The most important of the several Apollonias was the one in Illyria (modern Albania), the ruins of which are situated near the city of Fier. It was founded in 6th century BC by Greek colonists from Kerkyra (Corfu) and Corinth.
Numerous Illyrians lived beside the descendants of the Greek colonists. Aristotle considered Apollonia an important example of an oligarchic system, as the descendants of the Greek colonists controlled the city and prevailed over the population of majority Illyrian origin.
The Monument of Agonothetes dominates the ruins of Apollonia, Illyria. It commemorates the death of a high-ranking official's soldier brother and was the assembly place of the local council.
Apollonia, like Dyrrachium further north, was an important port on the Illyrian coast and one of the western starting points of the Via Egnatia leading east to Thessaloniki and Byzantium in Thrace. The city was for a time included among the dominions of Pyrrhus of Epirus. It came under 229 BC it stood under the control of the Roman Republic. In 148 BC Apollonia became part of the Roman province of Macedonia, later being incorporated into the province of Epirus. In the civil war between Pompey and Julius Caesar supported the latter, but fell to Marcus Iunius Brutus in 48 BC. The later Roman emperor Augustus studied in Apollonia in 44 BC under the tutelage of Athenodorus of Tarsus; it was there that he received news of Caesar's murder.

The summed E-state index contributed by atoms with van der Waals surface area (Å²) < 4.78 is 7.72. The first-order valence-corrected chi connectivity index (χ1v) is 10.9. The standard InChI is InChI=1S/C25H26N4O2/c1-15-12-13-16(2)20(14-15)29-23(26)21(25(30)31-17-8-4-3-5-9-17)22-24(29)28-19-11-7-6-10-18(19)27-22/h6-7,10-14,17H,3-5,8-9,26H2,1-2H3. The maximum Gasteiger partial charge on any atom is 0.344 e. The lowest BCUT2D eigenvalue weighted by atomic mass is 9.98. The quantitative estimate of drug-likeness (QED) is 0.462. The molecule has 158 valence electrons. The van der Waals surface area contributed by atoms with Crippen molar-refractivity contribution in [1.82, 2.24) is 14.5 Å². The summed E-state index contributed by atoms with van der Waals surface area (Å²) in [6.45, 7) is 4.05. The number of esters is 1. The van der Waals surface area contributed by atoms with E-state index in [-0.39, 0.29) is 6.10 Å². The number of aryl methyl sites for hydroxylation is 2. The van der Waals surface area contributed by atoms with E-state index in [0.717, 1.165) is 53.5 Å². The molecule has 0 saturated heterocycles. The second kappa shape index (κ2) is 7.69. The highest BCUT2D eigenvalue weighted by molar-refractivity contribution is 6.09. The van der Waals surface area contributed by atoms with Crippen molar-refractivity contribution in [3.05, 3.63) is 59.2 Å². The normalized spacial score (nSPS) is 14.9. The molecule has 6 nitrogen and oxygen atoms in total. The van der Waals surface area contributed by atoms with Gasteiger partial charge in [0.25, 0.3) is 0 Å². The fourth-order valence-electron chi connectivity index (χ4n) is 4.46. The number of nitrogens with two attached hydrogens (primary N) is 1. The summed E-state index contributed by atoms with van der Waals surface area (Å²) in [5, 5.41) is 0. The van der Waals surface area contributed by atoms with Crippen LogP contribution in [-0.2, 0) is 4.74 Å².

The decline of the trade center (which flourished even during the time of the Romans) started in the 3rd century, when an earthquake changed the path of the Vjosa river, and subsequently the harbour silted up. Christianity was established in the city at an early stage, and bishops from Apollonia were present during the Council of Ephesus (431) and the Council of Chalcedon (451).
In the 14th century a monastery dedicated to the Virgin Mary was built. Today archeological discoveries are on display within the monastery. Some relics from Apollonia are also in the capital Tirana. During the anarchy that followed the collapse of the communist regime in 1990, the archeological collection was plundered. The ruins were also frequently dug up by plunderers to be sold to collectors abroad.
Several other towns named Apollonia existed in other parts of the ancient Greek world. They included:
Michele Fasolo: Da Apollonia e Dyrrachium ad Herakleia Lynkestidos. (= Viae publicae romanae. Bd. 1: La Via Egnatia) Roma 2003.
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